Everyone comes to a workout with a story in their mind. Some people’s stories speak of success: fun; wins; variety; strength; support. Other people’s stories speak of a perceived failure: pain; losses; repetition; weakness; isolation.

Cindy’s storyline runs along the second vein. In fact, hers includes trauma and the death of a loved one. How do we overcome losing a parent to exercise? How do we get beyond the stent placed in our heart in our 40s?

Some people take these life events and turn them into an excuse to turn in the keys and give up. If Cindy was willing to accept premature death as her undeniable fate, she wouldn’t be working with me. Instead, she has the gumption, the gall, the grit to fly in the face of it all and choose strength and life.

She understands that what she needs is a coach to help her develop “a better frame of mind in taking care of [herself].”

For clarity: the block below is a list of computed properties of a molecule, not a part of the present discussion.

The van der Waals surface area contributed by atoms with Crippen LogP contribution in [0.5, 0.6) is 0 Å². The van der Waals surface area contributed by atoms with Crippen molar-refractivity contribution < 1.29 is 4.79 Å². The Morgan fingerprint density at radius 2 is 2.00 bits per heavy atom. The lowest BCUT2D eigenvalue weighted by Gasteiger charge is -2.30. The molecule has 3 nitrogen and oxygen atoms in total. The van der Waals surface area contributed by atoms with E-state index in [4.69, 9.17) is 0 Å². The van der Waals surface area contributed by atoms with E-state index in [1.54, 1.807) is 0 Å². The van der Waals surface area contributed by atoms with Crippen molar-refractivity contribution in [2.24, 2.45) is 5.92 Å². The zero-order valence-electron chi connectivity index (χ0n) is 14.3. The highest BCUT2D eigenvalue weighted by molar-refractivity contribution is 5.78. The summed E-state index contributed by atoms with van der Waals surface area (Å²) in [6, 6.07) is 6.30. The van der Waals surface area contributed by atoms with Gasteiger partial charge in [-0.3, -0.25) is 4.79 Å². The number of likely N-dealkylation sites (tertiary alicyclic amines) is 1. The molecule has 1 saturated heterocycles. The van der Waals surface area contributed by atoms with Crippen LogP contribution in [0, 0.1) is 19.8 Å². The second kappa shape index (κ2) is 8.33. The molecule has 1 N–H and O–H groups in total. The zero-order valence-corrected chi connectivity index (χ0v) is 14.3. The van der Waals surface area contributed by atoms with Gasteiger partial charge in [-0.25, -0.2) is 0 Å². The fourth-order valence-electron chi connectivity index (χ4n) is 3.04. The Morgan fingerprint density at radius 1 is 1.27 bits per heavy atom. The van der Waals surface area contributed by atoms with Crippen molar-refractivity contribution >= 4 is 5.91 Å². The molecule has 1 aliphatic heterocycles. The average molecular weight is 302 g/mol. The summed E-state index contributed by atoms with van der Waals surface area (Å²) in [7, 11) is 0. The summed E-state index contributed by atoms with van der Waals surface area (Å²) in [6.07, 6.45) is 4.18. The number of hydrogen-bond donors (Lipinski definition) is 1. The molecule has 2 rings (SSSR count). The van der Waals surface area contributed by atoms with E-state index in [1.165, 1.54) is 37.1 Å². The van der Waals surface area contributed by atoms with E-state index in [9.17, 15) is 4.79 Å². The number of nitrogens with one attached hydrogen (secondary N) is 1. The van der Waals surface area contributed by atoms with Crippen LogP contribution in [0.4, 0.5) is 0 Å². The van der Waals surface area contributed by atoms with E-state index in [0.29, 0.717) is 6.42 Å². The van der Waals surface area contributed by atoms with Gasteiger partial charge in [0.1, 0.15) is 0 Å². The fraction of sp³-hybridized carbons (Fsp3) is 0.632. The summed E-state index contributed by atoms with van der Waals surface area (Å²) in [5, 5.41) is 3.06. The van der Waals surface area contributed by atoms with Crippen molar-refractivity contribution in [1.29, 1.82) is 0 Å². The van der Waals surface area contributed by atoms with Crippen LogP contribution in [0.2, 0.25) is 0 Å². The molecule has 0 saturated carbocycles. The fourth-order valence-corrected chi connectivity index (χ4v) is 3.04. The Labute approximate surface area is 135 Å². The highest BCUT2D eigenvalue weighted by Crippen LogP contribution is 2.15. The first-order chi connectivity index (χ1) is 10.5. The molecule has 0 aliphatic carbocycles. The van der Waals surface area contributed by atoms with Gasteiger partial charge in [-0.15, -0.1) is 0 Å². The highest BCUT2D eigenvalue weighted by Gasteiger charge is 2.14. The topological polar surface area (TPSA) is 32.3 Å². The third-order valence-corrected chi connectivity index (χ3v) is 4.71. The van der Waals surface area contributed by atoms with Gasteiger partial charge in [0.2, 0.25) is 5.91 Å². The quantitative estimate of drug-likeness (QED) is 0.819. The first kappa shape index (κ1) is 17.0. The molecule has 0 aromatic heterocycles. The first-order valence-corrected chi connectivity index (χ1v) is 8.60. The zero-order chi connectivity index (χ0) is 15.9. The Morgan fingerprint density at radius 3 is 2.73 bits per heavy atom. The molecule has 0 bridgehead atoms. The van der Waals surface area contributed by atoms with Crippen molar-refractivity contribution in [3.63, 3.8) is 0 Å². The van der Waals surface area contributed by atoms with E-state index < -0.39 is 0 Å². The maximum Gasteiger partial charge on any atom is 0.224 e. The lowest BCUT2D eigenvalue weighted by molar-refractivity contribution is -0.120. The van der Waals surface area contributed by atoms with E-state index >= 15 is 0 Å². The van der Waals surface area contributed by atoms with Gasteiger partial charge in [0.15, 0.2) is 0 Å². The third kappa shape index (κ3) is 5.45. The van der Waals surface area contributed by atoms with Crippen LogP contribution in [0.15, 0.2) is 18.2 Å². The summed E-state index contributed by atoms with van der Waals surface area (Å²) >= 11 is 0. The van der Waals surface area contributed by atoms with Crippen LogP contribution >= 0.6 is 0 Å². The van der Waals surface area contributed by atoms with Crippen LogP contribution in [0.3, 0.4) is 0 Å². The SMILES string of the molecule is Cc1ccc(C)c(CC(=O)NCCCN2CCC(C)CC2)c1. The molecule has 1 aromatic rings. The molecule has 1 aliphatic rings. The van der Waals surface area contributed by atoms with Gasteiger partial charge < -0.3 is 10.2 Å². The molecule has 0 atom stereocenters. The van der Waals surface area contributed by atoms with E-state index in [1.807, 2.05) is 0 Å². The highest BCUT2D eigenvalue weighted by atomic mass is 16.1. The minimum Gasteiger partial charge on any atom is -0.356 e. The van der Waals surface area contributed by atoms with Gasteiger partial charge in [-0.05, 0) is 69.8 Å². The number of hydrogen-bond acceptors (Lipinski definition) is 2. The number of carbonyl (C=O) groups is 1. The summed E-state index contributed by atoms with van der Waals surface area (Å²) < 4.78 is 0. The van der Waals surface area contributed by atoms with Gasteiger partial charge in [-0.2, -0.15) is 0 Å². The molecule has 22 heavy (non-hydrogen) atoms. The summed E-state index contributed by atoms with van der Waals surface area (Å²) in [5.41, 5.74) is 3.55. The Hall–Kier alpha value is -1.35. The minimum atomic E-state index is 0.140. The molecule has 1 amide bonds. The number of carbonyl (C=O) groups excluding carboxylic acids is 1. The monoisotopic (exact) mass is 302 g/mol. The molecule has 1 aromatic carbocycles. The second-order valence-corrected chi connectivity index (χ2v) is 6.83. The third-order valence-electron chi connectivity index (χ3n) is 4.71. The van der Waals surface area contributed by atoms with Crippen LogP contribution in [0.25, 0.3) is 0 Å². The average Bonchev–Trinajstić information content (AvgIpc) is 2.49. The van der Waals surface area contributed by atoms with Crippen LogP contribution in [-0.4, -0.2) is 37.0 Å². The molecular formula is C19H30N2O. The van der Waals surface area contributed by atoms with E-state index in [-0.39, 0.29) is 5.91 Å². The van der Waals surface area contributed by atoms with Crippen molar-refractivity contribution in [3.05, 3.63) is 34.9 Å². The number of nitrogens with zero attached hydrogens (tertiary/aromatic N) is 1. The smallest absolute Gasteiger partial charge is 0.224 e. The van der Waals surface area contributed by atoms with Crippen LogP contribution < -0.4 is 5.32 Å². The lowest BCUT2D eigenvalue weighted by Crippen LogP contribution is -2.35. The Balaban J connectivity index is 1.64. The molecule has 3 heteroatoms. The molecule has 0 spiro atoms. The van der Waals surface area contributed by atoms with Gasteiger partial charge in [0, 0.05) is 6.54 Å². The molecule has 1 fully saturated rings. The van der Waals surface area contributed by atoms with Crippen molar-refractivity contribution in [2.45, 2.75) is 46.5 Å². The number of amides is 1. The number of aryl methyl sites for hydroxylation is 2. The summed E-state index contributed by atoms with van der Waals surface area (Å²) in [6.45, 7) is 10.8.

Once a single mom in need of support and care…she now uses what women at her church taught her some years back about loving herself…and gives back to women who are now walking in those shoes. She understands that although we don’t always have the answers within ourselves, we can find those upon our path who can give us guidance.

Cindy once referred to our personal training sessions as therapy. She certainly didn’t mean it in the psychoanalysis sense…not only because there aren’t any couches in my gym…but because we aren’t rehashing the past beyond understanding where she has come from. What I do think she is referring to is that, it is therapy to learn to be okay with where she is today. Everything will come in due time. But the priorities with Cindy revolve around managing how she frames the past within the context of her current life.

And as she works through those real anxieties, she is also getting physically stronger: a lower squat after only six sessions; and a rowing/push press workout that brings a smile to her face. 

Rebecca Boskovic